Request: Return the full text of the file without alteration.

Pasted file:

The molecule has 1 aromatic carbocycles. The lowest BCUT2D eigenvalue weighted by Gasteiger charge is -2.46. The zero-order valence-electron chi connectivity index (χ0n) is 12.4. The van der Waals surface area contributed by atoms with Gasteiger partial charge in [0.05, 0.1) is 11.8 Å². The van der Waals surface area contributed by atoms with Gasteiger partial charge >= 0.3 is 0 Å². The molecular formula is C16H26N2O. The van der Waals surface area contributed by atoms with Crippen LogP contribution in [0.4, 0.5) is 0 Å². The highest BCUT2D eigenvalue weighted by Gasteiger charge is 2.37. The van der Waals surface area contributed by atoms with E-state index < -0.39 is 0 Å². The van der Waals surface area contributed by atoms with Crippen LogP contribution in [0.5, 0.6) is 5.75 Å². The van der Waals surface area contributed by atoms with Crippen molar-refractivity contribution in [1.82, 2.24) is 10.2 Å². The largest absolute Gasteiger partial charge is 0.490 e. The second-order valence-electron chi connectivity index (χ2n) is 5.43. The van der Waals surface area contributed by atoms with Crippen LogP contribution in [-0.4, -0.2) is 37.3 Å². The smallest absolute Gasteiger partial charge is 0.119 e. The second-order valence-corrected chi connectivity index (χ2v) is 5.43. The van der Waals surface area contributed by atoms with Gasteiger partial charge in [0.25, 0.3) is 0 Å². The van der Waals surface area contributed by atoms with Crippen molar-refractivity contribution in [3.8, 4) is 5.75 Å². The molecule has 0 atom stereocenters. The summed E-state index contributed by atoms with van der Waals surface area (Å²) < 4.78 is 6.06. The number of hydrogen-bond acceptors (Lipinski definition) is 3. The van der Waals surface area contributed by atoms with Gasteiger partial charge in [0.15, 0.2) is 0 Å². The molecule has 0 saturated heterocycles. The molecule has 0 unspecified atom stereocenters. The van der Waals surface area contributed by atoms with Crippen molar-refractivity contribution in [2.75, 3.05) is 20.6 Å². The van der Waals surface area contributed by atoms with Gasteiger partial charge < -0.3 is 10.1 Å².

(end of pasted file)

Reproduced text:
The molecule has 1 aromatic carbocycles. The lowest BCUT2D eigenvalue weighted by Gasteiger charge is -2.46. The zero-order valence-electron chi connectivity index (χ0n) is 12.4. The van der Waals surface area contributed by atoms with Gasteiger partial charge in [0.05, 0.1) is 11.8 Å². The van der Waals surface area contributed by atoms with Gasteiger partial charge >= 0.3 is 0 Å². The molecular formula is C16H26N2O. The van der Waals surface area contributed by atoms with Crippen LogP contribution in [0.4, 0.5) is 0 Å². The highest BCUT2D eigenvalue weighted by Gasteiger charge is 2.37. The van der Waals surface area contributed by atoms with E-state index < -0.39 is 0 Å². The van der Waals surface area contributed by atoms with Crippen LogP contribution in [0.5, 0.6) is 5.75 Å². The van der Waals surface area contributed by atoms with Crippen molar-refractivity contribution in [1.82, 2.24) is 10.2 Å². The largest absolute Gasteiger partial charge is 0.490 e. The second-order valence-electron chi connectivity index (χ2n) is 5.43. The van der Waals surface area contributed by atoms with Crippen LogP contribution in [-0.4, -0.2) is 37.3 Å². The smallest absolute Gasteiger partial charge is 0.119 e. The second-order valence-corrected chi connectivity index (χ2v) is 5.43. The van der Waals surface area contributed by atoms with Gasteiger partial charge in [0.25, 0.3) is 0 Å². The van der Waals surface area contributed by atoms with Crippen molar-refractivity contribution in [3.8, 4) is 5.75 Å². The molecule has 0 atom stereocenters. The summed E-state index contributed by atoms with van der Waals surface area (Å²) < 4.78 is 6.06. The number of hydrogen-bond acceptors (Lipinski definition) is 3. The van der Waals surface area contributed by atoms with Gasteiger partial charge in [0.15, 0.2) is 0 Å². The molecule has 0 saturated heterocycles. The molecule has 0 unspecified atom stereocenters. The van der Waals surface area contributed by atoms with Crippen molar-refractivity contribution in [2.75, 3.05) is 20.6 Å². The van der Waals surface area contributed by atoms with Gasteiger partial charge < -0.3 is 10.1 Å².